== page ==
The referendum on Tattenhall's Neighbourhood Plan will take place as planned on Thursday 24 October after a compromise was agreed between the council and a group of house builders calling for a judicial review.
Agreement was reached on Wednesday with Barratt Homes and Wainhomes to withdraw their application for an interim injunction against Cheshire West & Chester Council and chief executive, Steve Robinson, which would have obliged both to suspend the ballot.
Taylor Wimpey withdrew its objections on Friday 11 October and will not seek a judicial review. A spokesman for Taylor Wimpey said: "Whilst Taylor Wimpey holds an active interest in a Tattenhall site we are not part of the group which are seeking a judicial review on the referendum for the Draft Tattenhall Neighbourhood Plan. Taylor Wimpey fully supports the Government's localist policy and we support the right of Local Authorities and local communities to develop local plans. Local communities and local people are at the forefront of our business and we will continue to engage constructively with them throughout the planning process."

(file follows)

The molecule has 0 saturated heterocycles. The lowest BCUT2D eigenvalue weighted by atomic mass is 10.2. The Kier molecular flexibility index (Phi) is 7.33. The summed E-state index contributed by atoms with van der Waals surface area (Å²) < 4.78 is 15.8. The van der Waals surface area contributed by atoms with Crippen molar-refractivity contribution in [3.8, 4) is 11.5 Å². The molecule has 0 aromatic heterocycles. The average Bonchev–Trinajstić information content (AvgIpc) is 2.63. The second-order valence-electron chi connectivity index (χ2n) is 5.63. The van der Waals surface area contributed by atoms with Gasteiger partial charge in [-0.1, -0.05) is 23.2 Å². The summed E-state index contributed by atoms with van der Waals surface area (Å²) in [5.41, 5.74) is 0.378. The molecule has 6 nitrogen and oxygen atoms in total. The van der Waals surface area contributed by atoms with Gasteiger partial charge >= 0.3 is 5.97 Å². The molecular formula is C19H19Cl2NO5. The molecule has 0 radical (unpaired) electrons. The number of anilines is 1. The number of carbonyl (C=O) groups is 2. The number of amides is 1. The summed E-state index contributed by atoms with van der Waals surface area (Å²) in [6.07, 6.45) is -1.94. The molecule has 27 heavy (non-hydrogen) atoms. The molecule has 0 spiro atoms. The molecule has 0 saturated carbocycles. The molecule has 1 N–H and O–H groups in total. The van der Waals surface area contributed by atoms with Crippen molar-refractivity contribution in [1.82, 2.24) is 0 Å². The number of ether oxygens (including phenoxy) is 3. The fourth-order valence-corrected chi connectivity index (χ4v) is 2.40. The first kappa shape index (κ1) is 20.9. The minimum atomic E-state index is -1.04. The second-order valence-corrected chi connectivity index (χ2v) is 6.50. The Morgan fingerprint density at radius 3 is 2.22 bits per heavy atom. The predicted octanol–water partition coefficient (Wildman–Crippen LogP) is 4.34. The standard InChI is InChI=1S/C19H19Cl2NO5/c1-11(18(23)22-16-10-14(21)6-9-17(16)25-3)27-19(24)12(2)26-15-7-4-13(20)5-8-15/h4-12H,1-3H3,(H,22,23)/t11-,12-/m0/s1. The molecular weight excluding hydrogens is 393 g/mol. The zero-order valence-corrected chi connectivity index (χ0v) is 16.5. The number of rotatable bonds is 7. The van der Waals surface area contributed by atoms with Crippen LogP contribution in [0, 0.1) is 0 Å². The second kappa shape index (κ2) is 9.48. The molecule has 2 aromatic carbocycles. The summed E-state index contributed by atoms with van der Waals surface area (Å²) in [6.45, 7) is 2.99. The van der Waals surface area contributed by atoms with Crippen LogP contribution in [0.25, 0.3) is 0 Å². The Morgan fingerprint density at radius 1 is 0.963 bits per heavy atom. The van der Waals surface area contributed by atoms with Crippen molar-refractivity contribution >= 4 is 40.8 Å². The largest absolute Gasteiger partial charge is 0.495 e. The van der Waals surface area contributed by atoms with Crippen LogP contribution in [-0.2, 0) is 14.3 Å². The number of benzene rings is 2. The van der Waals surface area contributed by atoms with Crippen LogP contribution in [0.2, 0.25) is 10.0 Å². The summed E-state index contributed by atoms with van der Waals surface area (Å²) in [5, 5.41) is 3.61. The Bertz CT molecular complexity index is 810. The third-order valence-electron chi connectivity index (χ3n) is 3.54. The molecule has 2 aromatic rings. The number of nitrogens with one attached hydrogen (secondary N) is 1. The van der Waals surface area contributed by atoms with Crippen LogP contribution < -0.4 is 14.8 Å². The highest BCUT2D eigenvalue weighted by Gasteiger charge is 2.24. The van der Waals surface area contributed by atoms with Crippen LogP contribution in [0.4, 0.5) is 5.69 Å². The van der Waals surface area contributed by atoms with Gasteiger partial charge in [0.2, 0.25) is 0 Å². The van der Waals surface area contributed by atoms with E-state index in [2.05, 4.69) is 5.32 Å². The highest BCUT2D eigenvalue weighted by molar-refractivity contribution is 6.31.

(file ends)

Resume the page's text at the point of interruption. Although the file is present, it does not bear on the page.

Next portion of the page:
The local authority agreed not to oppose a High Court order requiring the council not to adopt the neighbourhood plan, which would limit the number of new units in a new residential development to 30, until judicial review proceedings are finally determined by the High Court – or until the court orders otherwise.
An urgent hearing had been scheduled for Friday at the High Court, Manchester, before His Honour Judge Pelling QC.
Notice of the referendum was published on 12 September and 60 of the 120 postal votes have already been returned.
Barratt Homes and Wainhomes are seeking judicial review on the decision of the CWAC executive, on 4 September, to agree the Draft Tattenhall Neighbourhood Plan.
The claimants assert that the plan is flawed on a number of technical grounds and question the impartiality of the Independent Examiner Mr Nigel McGurk. They maintain that at the time of the examination, Mr McGurk was a non-executive director of Himor (Land) Ltd., part of the Himor Group – a strategic land company promoting a 26-acre urban extension at Hoole Gate, Chester. Himor strongly rejects there was any bias in the process in its favour.
Hoole Gate, the claimants argue, is one of a number of such extensions being promoted through the emerging Local Plan including competing sites being promoted by claimants.
But the authority has every confidence in its choice of Independent Examiner totally rejecting claims of 'apparent bias'.
It totally rejects the suggestion that the Examiner could have been biased with regard to Tattenhall, simply because he was a non-executive director of a company involved in a unrelated proposal at Chester and will resist the judicial review challenge.
The Tattenhall Neighbourhood Plan provides a framework for sustainable development for a village which has attracted numerous development applications from housebuilders and takes precedence over the Local Plan on non-strategic issues.